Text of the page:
Project description:SB 9200, an orally bioavailable dinucleotide, activates the viral sensor proteins, retinoic acid-inducible gene 1 (RIG-I) and nucleotide-binding oligomerization domain-containing protein 2 (NOD2) causing the induction of the interferon (IFN) signaling cascade for antiviral defense. The present study evaluated the overall antiviral response in woodchucks upon induction of immune response, first with SB 9200 followed by Entecavir (ETV) versus reduction of viral burden with ETV followed by SB 9200 immunomodulation. Woodchucks chronically infected with woodchuck hepatitis virus (WHV) were treated orally with SB 9200 (30 mg/kg/day) and ETV (0.5 mg/kg/day). Group 1 received ETV for 4 weeks followed by SB 9200 for 12 weeks. Group 2 received SB 9200 for 12 weeks followed by ETV for 4 weeks. At the end of treatment in Group 2, average reductions of 6.4 log10 in serum WHV DNA and 3.3 log10 in WHV surface antigen were observed whereas in Group 1, average reductions of 4.2 log10 and 1.1 log10 in viremia and antigenemia were noted. Both groups demonstrated marked reductions in hepatic WHV nucleic acid levels which were more pronounced in Group 2. Following treatment cessation and the 8-week follow-up, recrudescence of viral replication was observed in Group 1 while viral relapse in Group 2 was significantly delayed. The antiviral effects observed in both groups were associated with temporally different induction of IFN-?, IFN-?, and IFN-stimulated genes in blood and liver. These results suggest that the induction of host immune responses by pretreatment with SB 9200 followed by ETV resulted in antiviral efficacy that was superior to that obtained using the strategy of viral reduction with ETV followed by immunomodulation.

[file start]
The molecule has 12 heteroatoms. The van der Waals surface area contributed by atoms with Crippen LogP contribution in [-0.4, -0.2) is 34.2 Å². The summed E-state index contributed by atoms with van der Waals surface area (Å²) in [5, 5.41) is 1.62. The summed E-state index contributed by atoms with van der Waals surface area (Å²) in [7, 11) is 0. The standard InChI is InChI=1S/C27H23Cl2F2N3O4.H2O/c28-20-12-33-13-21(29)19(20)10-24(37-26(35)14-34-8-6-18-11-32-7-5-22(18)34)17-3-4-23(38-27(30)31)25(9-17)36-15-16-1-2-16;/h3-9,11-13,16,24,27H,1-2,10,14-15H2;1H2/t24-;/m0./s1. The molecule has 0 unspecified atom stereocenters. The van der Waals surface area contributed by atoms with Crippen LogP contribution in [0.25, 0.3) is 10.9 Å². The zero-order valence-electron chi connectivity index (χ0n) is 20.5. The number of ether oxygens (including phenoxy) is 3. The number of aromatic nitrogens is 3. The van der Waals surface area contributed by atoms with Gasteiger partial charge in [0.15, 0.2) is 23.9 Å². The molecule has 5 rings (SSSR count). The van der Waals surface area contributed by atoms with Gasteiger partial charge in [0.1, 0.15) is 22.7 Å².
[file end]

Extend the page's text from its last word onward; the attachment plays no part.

Project description:Background & Aims: New therapies for chronic hepatitis B (CHB) are urgently needed since current treatments rarely lead to cure. We evaluated whether the oral small molecule toll-like receptor (TLR7) agonist GS-9620 could induce durable anti-viral efficacy in woodchucks chronically infected with woodchuck hepatitis virus (WHV), a hepadnavirus closely related to human hepatitis B virus (HBV). Methods: After evaluating the pharmacokinetics, pharmacodynamics and tolerability of oral GS-9620 in uninfected woodchucks, adult woodchucks chronically infected with WHV (n=7 per group) were dosed with GS-9620 or placebo for 4 or 8 weeks with different treatment schedules. Results: GS?9620 treatment induced rapid, marked and sustained reduction in serum viral DNA (mean maximal 6.2 log10 reduction), and hepatic WHV DNA replicative intermediates, WHV cccDNA and WHV RNA, as well as loss of detectable serum WHV surface antigen (WHsAg). GS-9620 treatment also induced a sustained antibody response against WHsAg in a subset of animals. Strikingly, treatment reduced the incidence of hepatocellular carcinoma (HCC) from 71% in the placebo group to 8% in GS-9620-treated woodchucks with sustained viral load reduction. GS-9620 treatment was associated with reversible increases in serum liver enzymes and thrombocytopenia, and induced intrahepatic CD8+ T cell, NK cell, B cell and interferon (IFN) response transcriptional signatures. Conclusions: The data demonstrate that short duration, finite treatment with the oral TLR7 agonist GS-9620 can induce a sustained antiviral response in the woodchuck model of CHB, and support investigation of this compound as a therapeutic approach to attain a functional cure in CHB patients. Liver biopsies were taken at various time points pre-treatment, during treatment and post-treatment from placebo-treated group and GS9620-treated group (5mg/kg QW). Total RNAs were extracted and analyzed by RNA-Seq. The number of animals analyzed at each time-point for each group was as follows: group 1 (placebo) day -14, n=7; day 43, n=7; day 71, n=7; day 120, n=7; day 250, n=7; group 5 (5 mg/kg QW) day -14, n=7; day 23, n=6; day 57, n=5; day 78, n=4; day 250, n=5.